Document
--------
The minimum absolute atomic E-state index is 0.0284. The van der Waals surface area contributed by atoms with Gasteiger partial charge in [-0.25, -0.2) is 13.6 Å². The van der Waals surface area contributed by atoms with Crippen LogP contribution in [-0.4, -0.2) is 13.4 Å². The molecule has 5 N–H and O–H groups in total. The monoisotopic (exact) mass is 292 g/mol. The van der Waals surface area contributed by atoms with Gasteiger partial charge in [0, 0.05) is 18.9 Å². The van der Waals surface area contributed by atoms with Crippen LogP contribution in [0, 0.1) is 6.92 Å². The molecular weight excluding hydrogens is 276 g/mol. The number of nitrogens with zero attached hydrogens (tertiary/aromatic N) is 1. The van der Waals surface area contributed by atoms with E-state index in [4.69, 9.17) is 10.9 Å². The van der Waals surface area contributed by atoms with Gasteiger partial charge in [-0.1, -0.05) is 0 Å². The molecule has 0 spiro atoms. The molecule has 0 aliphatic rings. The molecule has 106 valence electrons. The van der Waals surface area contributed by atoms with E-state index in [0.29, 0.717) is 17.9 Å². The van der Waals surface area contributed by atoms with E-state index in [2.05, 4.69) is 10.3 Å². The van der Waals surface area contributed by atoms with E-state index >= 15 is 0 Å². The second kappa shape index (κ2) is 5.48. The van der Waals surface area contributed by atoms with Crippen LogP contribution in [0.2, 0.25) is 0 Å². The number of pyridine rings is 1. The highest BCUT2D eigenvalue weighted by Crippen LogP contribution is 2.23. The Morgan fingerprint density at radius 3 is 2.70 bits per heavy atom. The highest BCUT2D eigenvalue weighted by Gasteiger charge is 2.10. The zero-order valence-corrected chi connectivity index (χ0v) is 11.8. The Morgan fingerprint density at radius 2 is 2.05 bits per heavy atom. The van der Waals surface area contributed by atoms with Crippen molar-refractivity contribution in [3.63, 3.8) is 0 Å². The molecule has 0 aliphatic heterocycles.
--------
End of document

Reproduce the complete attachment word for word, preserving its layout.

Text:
The minimum absolute atomic E-state index is 0.0284. The van der Waals surface area contributed by atoms with Gasteiger partial charge in [-0.25, -0.2) is 13.6 Å². The van der Waals surface area contributed by atoms with Crippen LogP contribution in [-0.4, -0.2) is 13.4 Å². The molecule has 5 N–H and O–H groups in total. The monoisotopic (exact) mass is 292 g/mol. The van der Waals surface area contributed by atoms with Gasteiger partial charge in [0, 0.05) is 18.9 Å². The van der Waals surface area contributed by atoms with Crippen LogP contribution in [0, 0.1) is 6.92 Å². The molecular weight excluding hydrogens is 276 g/mol. The number of nitrogens with zero attached hydrogens (tertiary/aromatic N) is 1. The van der Waals surface area contributed by atoms with E-state index in [4.69, 9.17) is 10.9 Å². The van der Waals surface area contributed by atoms with Gasteiger partial charge in [-0.1, -0.05) is 0 Å². The molecule has 0 spiro atoms. The molecule has 0 aliphatic rings. The molecule has 106 valence electrons. The van der Waals surface area contributed by atoms with E-state index in [0.29, 0.717) is 17.9 Å². The van der Waals surface area contributed by atoms with E-state index in [2.05, 4.69) is 10.3 Å². The van der Waals surface area contributed by atoms with E-state index >= 15 is 0 Å². The second kappa shape index (κ2) is 5.48. The van der Waals surface area contributed by atoms with Crippen LogP contribution in [0.2, 0.25) is 0 Å². The number of pyridine rings is 1. The highest BCUT2D eigenvalue weighted by Crippen LogP contribution is 2.23. The Morgan fingerprint density at radius 3 is 2.70 bits per heavy atom. The highest BCUT2D eigenvalue weighted by Gasteiger charge is 2.10. The zero-order valence-corrected chi connectivity index (χ0v) is 11.8. The Morgan fingerprint density at radius 2 is 2.05 bits per heavy atom. The van der Waals surface area contributed by atoms with Crippen molar-refractivity contribution in [3.63, 3.8) is 0 Å². The molecule has 0 aliphatic heterocycles.